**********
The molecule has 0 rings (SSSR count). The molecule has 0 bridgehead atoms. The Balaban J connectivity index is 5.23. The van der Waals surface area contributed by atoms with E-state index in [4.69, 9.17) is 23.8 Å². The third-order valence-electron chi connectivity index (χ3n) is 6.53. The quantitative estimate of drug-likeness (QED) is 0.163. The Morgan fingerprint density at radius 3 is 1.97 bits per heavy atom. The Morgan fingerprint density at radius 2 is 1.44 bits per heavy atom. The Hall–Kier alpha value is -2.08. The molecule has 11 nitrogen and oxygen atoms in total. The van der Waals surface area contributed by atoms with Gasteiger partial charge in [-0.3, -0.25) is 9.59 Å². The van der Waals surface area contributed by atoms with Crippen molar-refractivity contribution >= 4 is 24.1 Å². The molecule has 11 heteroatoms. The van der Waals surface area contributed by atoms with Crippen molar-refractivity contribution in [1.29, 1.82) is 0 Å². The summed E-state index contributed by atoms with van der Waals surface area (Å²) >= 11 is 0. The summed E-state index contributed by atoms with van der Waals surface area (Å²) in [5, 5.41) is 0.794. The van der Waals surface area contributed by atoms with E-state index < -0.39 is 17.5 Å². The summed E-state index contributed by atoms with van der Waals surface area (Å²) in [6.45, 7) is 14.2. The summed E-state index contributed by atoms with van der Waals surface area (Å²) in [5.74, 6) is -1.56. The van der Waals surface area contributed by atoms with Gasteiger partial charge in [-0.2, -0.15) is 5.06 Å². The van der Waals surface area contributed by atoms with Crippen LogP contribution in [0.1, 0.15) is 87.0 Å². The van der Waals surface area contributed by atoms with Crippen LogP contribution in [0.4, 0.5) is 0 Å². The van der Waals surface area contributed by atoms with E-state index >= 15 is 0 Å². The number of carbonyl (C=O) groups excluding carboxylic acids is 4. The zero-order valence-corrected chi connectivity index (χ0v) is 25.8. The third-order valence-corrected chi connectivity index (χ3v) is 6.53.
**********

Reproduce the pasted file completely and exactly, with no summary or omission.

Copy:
The molecule has 0 rings (SSSR count). The molecule has 0 bridgehead atoms. The Balaban J connectivity index is 5.23. The van der Waals surface area contributed by atoms with E-state index in [4.69, 9.17) is 23.8 Å². The third-order valence-electron chi connectivity index (χ3n) is 6.53. The quantitative estimate of drug-likeness (QED) is 0.163. The Morgan fingerprint density at radius 3 is 1.97 bits per heavy atom. The Morgan fingerprint density at radius 2 is 1.44 bits per heavy atom. The Hall–Kier alpha value is -2.08. The molecule has 11 nitrogen and oxygen atoms in total. The van der Waals surface area contributed by atoms with Gasteiger partial charge in [-0.3, -0.25) is 9.59 Å². The van der Waals surface area contributed by atoms with Crippen molar-refractivity contribution >= 4 is 24.1 Å². The molecule has 11 heteroatoms. The van der Waals surface area contributed by atoms with Crippen molar-refractivity contribution in [1.29, 1.82) is 0 Å². The summed E-state index contributed by atoms with van der Waals surface area (Å²) >= 11 is 0. The summed E-state index contributed by atoms with van der Waals surface area (Å²) in [5, 5.41) is 0.794. The van der Waals surface area contributed by atoms with E-state index < -0.39 is 17.5 Å². The summed E-state index contributed by atoms with van der Waals surface area (Å²) in [6.45, 7) is 14.2. The summed E-state index contributed by atoms with van der Waals surface area (Å²) in [5.74, 6) is -1.56. The van der Waals surface area contributed by atoms with Gasteiger partial charge in [-0.2, -0.15) is 5.06 Å². The van der Waals surface area contributed by atoms with Crippen LogP contribution in [0.1, 0.15) is 87.0 Å². The van der Waals surface area contributed by atoms with Crippen LogP contribution in [0.4, 0.5) is 0 Å². The van der Waals surface area contributed by atoms with E-state index >= 15 is 0 Å². The number of carbonyl (C=O) groups excluding carboxylic acids is 4. The zero-order valence-corrected chi connectivity index (χ0v) is 25.8. The third-order valence-corrected chi connectivity index (χ3v) is 6.53.